Assessment & Evaluation

Professional reviewing paperwork for studentEvaluation involves gathering information from a variety of sources about a child’s functioning and development in all areas. It is generally one of the first steps in determining if a child has a learning disability. This section will help parents answer their questions on assessment and evaluation.

SLD Evaluation: Linking Cognitive Assessment Data to Learning Strategies

Young student having difficulty in classroom

The Individuals with Disabilities Education Improvement Act (IDEA)  2004,  and subsequent regulations published August 2006 have significantly changed the way students suspected of having specific learning disabilities (SLD) are identified and found eligible for special education. According to the 2006 IDEA regulations (§300.307) concerning SLD, each state must adopt criteria for determining whether a child has a specific learning disability as defined by §300.8 (c)(10) that: must not require the use of severe discrepancy between intellectual ability and achievement for determining whether a child has a specific learning disability as defined in §300.8 (c)(10); must permit the use of a… Read More »

Professionals Who Can Help

Professional therapist working with a young student

There are many trained professionals available to help individuals with learning disabilities. Researching what each specialist can do to improve the issues that you or your child may be dealing with is important. Choosing the right one that best fits the needs of the individual can save time and money. Also, know that you may not have to see every specialist at once.  Trying to work on one or two issues at a time depending on the severity of the issue can help prevent burnout and still help address each issue over time. Listed are a few of the professionals and… Read More »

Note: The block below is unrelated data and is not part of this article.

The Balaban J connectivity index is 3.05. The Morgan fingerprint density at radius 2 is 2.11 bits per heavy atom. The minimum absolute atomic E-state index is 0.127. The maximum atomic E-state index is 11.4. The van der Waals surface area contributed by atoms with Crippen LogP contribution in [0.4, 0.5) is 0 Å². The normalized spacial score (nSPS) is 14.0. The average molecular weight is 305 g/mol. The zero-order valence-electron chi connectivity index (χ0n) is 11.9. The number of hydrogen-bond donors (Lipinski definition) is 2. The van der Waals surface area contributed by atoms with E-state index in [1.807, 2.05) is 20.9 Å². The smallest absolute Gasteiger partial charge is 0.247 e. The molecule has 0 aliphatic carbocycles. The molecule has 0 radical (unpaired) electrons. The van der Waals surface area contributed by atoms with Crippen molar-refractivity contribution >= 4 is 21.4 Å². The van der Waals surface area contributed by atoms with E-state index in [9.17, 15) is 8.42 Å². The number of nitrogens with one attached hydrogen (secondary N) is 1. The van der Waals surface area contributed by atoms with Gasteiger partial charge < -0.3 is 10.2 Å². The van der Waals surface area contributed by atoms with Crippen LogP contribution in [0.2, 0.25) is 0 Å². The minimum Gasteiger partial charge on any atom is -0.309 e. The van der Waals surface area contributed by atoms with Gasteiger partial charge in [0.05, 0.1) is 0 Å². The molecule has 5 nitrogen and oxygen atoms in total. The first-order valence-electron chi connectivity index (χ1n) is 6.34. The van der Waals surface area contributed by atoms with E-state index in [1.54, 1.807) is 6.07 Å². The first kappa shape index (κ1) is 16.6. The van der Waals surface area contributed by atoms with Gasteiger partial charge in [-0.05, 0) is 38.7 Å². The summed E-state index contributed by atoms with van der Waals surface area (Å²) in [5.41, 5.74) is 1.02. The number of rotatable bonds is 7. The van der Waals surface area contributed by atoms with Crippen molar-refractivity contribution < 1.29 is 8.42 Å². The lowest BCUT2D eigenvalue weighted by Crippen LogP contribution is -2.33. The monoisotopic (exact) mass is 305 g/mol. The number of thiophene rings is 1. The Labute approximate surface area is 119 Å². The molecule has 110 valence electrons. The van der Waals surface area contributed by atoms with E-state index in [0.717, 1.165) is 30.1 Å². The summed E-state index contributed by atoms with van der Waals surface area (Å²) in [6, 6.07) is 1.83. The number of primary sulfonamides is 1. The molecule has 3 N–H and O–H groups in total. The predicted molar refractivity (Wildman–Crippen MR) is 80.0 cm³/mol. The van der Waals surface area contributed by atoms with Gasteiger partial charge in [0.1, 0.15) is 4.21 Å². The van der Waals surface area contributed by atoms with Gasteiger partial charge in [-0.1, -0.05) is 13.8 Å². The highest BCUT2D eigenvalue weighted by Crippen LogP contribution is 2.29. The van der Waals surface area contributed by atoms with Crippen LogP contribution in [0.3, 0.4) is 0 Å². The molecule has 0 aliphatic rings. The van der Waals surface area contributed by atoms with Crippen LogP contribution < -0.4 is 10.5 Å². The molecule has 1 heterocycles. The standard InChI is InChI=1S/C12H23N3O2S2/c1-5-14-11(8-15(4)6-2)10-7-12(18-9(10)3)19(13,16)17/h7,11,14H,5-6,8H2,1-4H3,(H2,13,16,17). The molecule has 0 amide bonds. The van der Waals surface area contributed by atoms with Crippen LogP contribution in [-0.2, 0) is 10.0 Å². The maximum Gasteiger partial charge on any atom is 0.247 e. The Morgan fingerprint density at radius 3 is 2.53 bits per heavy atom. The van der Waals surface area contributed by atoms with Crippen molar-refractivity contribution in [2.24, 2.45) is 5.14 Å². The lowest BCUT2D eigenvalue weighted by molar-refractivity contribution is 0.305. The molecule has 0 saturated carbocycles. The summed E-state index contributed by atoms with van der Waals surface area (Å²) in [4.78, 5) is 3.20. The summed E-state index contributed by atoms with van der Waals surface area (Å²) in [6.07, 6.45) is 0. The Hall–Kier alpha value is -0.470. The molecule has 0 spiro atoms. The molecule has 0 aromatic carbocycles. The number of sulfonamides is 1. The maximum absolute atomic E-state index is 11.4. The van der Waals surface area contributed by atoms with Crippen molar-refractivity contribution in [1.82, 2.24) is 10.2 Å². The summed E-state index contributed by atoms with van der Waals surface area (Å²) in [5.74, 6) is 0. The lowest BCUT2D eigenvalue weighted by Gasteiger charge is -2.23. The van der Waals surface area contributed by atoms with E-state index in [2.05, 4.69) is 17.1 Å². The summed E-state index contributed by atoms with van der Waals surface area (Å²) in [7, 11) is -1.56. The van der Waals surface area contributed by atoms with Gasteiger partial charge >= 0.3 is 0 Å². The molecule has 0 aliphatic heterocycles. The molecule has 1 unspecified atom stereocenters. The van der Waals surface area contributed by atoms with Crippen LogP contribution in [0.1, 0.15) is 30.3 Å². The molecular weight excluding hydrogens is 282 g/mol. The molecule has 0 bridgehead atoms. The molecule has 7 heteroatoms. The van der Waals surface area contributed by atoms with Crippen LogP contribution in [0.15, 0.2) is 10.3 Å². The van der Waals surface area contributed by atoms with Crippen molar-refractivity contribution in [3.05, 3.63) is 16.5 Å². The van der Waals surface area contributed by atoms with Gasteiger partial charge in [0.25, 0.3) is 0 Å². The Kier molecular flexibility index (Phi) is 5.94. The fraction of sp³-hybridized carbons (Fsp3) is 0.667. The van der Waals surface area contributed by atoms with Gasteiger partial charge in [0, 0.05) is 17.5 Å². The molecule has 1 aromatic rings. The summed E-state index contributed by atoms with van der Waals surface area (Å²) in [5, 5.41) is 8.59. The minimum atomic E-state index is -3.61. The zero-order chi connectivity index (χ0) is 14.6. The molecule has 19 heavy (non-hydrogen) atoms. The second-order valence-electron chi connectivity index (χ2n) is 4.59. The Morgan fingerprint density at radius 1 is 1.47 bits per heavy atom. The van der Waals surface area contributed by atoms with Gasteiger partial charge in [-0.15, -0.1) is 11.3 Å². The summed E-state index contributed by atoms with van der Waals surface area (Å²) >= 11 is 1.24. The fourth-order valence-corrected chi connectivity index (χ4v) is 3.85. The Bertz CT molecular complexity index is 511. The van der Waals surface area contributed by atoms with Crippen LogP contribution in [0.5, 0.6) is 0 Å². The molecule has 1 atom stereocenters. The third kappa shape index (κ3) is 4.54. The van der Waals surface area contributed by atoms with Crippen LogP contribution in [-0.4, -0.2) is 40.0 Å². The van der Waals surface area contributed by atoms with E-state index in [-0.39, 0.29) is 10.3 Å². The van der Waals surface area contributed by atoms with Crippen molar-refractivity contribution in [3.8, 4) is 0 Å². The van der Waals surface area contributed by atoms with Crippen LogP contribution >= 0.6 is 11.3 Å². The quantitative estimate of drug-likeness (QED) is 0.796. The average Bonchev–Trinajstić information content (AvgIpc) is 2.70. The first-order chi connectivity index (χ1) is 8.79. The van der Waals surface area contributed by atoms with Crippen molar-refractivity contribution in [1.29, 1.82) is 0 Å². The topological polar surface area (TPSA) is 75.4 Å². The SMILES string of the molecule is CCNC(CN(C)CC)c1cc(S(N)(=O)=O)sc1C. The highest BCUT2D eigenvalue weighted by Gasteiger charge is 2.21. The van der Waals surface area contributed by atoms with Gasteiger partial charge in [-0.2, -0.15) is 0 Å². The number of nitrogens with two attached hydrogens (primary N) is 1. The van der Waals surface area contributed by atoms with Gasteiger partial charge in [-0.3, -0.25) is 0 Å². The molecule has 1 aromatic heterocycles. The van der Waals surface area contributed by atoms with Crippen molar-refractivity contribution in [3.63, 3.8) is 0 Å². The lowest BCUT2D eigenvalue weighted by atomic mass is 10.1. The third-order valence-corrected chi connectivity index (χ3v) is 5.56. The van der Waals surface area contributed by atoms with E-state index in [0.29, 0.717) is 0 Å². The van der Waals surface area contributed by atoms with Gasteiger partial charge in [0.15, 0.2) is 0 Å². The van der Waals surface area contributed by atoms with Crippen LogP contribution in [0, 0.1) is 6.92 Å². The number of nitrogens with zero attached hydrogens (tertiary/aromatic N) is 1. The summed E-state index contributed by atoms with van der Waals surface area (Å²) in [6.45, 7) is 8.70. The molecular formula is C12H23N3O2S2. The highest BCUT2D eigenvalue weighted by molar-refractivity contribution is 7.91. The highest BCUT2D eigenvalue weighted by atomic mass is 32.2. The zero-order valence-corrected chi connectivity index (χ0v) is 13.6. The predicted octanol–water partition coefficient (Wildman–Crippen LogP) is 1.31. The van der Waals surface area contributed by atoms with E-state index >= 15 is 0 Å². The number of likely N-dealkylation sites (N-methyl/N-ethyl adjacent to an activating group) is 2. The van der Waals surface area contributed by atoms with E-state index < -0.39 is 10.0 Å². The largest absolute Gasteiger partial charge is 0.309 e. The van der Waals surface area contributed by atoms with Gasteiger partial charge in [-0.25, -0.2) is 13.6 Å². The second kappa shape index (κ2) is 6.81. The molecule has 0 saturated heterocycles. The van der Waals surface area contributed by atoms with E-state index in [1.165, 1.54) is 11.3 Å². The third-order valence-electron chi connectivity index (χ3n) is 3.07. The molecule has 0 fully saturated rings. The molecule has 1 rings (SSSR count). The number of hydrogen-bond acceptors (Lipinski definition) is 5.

What to Expect When Your Child Has a Learning Disability: Identification and Diagnosis

Young Student frustrated with school work

Often the child’s teacher will notice the first symptoms of a Specific Learning Disability. Parents may also notice symptoms that are different from those the teacher sees. That’s why it is so important for teachers and parents to share notes on the development of a child. These conversations may lead to an evaluation for a diagnosis of SLD and eligibility for special education services. Symptoms teachers might observe: trouble learning the connection between letters and sounds, confuses basic words like run, eat, want, makes consistent reading and spelling errors including letter reversals (b/d), inversions (m/w), transpositions (felt/left), and substitutions (house/home),… Read More »

First Steps for Parents When School Problems Are Observed

Mother and son sitting together on their couch

If a student is having unusual difficulty in school the parent should discuss the situation with the teacher and other school personnel. Most schools have a problem-solving team which works with families in reviewing and solving problems that affect school performance before beginning a formal process of referral for special education and related services as described in IDEA. Problem-solving activities or strategies used by the regular education teacher to address the child’s difficulty may consist of changes in the physical environment, changes in instructional approaches, short-term remedial activities, peer tutoring, or behavioral management plans. Learn more about who serves on… Read More »

Evaluating Children to Determine Eligibility for Special Education Services and Reevaluation Requirements

Educational professional evaluating a student

Evaluating children to determine eligibility for special education services is an issue with which many parents and educators struggle. There are many factors to consider during a comprehensive evaluation of a child for possible eligibility for special education services. It’s important that parent(s) know their rights under the Individuals with Disabilities Education Act (IDEA), understand the process, and ensure their child receives the appropriate services. School districts need to provide parents their procedural safeguards (rights) guaranteed under IDEA before a full and individual initial evaluation takes place. When a child receives special education services for an extended period of time,… Read More »